Justin
Justin
14 years ago

Very interesting post, and of course the racial calculus is absurd and repugnant. It just goes to show the confusion introduced by thinking of the moral issues in terms of groups rather than individuals.

In general race-based laws are bad in principle and bad in practice, and should be abolished.

Having said that, there is a need to redress outstanding injustices in specific cases, so far as they reasonably can be addressed, and without committing further injustices.

As to native title, there is a need to redress the injustice caused by the forcible expropriation of the rights to the use of land owned by the people who lived in Australia before European settlement. How far back should one go? As far back as the claimant can bring evidence. This would remove from contention most of the nominally Aboriginal population of Australia, for the same reason that most Europeans could not establish evidence of their ancestral land rights: it is lost in the mists of time. In principle, claims could extend to urban areas, but in practice, it is rather laughable to suggest that descendants of Aborigines have continued to exercise the incidents of their ancestors’ rights to land over suburban Perth etc.

But the important thing, and the key is, that it’s not a race of people who have rights. It’s individuals who have claims to justice, not groups per se. Extending special race-based rights to groups is itself an injustice, and is the reason why racial discrimination is rightly held in such disgrace everywhere. The problem in Australian policy is the constant confusion of seeing race as being a ground of entitlement in itself.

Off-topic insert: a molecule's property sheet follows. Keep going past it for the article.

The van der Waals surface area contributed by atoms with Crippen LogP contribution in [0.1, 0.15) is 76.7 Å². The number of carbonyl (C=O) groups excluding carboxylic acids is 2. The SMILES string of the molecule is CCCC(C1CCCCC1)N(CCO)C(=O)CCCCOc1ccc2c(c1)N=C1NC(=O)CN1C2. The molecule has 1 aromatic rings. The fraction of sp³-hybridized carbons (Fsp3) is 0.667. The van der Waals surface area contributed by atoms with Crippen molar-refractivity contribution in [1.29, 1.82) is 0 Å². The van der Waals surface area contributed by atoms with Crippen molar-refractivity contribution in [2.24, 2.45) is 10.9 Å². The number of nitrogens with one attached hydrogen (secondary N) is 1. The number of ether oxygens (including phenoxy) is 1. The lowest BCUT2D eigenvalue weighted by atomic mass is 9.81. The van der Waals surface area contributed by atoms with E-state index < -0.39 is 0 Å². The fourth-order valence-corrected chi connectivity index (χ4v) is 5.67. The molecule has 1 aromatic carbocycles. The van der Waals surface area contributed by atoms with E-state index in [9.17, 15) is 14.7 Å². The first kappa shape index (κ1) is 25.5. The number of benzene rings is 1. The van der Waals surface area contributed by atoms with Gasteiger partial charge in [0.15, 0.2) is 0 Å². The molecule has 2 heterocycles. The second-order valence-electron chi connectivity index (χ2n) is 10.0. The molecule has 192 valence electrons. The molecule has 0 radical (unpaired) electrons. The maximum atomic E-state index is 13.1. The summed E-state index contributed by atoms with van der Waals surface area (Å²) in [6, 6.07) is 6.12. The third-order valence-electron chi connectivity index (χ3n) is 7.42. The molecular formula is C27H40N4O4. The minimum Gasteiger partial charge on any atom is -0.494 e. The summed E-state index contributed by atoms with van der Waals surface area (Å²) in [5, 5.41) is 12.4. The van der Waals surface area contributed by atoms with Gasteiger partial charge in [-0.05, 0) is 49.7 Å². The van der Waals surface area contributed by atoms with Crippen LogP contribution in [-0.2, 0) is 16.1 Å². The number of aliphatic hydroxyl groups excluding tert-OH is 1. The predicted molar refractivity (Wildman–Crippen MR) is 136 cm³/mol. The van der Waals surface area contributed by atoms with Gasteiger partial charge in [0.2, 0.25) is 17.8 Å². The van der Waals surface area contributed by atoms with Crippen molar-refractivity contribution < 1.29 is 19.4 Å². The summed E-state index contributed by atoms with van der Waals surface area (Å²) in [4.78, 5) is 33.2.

The next major heading of injustice affecting the Aboriginal people that wants redressing is the so-called Stolen Generations. Some of these cases were for reasons of child protection, and the children would have been removed in similar circumstances under current law. But many were not, the whole policy was explicitly race-based, and the results were very destructive for the affected individuals and families. It was a disaster of social engineering which should have, but has not, served as a warning against the current race-based social engineering laws and policies. These wrongs have now run through several generations of people not knowing their families, and many other problems involving identity, fostering, education, skills, criminality, health, and functionality in general.

There is an injustice, but how to remedy it? It may be thought hard to impose the burden of proof on the claimants, since they were children, and the Departments have the documentary evidence. However claimants have race-based legal aid, and there is no reason why their representatives can’t get the documents under FOI.